Stealthily entering a private residence, the intruders quietly, yet methodically, set about their work. “Creepy crawling,” they rearrange furniture and leave other tell-tale signs that the sanctity of the home has been breached. But no one would be hurt …. yet. That would all change, however, on the nights of August 8th and 9th at homes in Benedict Canyon and Los Feliz.
In Charles Manson’s Creepy Crawl: The Many Lives of America’s Most Infamous Family author and scholar Jeffrey Melnick (Professor, American Studies, University of Massachusetts, Boston) reveals not just how “the Family” creepy crawled their way through Los Angeles in the 1960s, but how they’ve continued to creepy crawl through American social, political, and cultural life for fifty years, firmly embedding themselves in the popular imagination.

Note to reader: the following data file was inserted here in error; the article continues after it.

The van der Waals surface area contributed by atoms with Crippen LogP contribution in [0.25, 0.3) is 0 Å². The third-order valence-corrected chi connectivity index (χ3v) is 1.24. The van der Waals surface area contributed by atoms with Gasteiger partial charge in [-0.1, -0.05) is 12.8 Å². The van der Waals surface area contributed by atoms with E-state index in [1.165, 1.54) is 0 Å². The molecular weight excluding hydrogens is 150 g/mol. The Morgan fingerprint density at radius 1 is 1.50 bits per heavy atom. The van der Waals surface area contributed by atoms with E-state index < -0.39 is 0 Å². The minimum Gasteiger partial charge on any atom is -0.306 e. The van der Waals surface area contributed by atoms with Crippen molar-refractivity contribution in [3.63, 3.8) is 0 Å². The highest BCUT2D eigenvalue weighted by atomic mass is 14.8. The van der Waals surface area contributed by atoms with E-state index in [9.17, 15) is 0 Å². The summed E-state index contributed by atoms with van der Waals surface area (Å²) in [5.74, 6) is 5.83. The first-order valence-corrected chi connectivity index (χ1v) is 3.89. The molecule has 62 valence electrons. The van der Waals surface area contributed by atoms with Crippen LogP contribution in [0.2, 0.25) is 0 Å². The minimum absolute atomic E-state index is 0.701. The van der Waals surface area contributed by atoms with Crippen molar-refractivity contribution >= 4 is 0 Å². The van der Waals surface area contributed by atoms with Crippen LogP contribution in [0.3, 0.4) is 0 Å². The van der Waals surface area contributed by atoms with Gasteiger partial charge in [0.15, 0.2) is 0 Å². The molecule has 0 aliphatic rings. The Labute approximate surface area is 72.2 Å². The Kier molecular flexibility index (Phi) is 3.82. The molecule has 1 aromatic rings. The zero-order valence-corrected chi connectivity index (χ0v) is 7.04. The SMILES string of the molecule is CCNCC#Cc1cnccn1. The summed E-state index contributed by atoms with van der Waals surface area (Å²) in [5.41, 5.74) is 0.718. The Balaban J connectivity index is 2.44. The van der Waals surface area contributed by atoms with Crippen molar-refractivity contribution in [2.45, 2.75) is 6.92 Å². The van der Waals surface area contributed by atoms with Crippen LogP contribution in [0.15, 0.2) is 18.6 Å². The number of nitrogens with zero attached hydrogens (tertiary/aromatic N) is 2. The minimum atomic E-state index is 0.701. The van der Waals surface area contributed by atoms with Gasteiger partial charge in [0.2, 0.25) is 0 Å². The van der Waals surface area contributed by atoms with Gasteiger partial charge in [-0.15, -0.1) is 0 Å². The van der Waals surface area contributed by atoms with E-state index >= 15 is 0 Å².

In his fascinating and compulsively readable cultural history of the Family and their influence from 1969 to the present, Melnick provocatively argues that the Family weren’t so much outsiders but were emblematic of the Los Angeles counterculture freak scene; Manson as less an aberration and more a manifestation of the mainstream’s cooptation of the counterculture.
Melnick will appear at the Echo Theatre on Tuesday, July 23 at 8pm for a discussion of Manson’s continuing resonance in cultural references that span Joan Didion to Quentin Tarantino and Melnick’s personal acquaintanceship with Manson family members and associates, including Bobby Beausoleil, still serving a life term for the murder of musician Gary Hinman (that, arguably set off the Tate-LaBianca slayings). You will not want to miss this compelling presentation!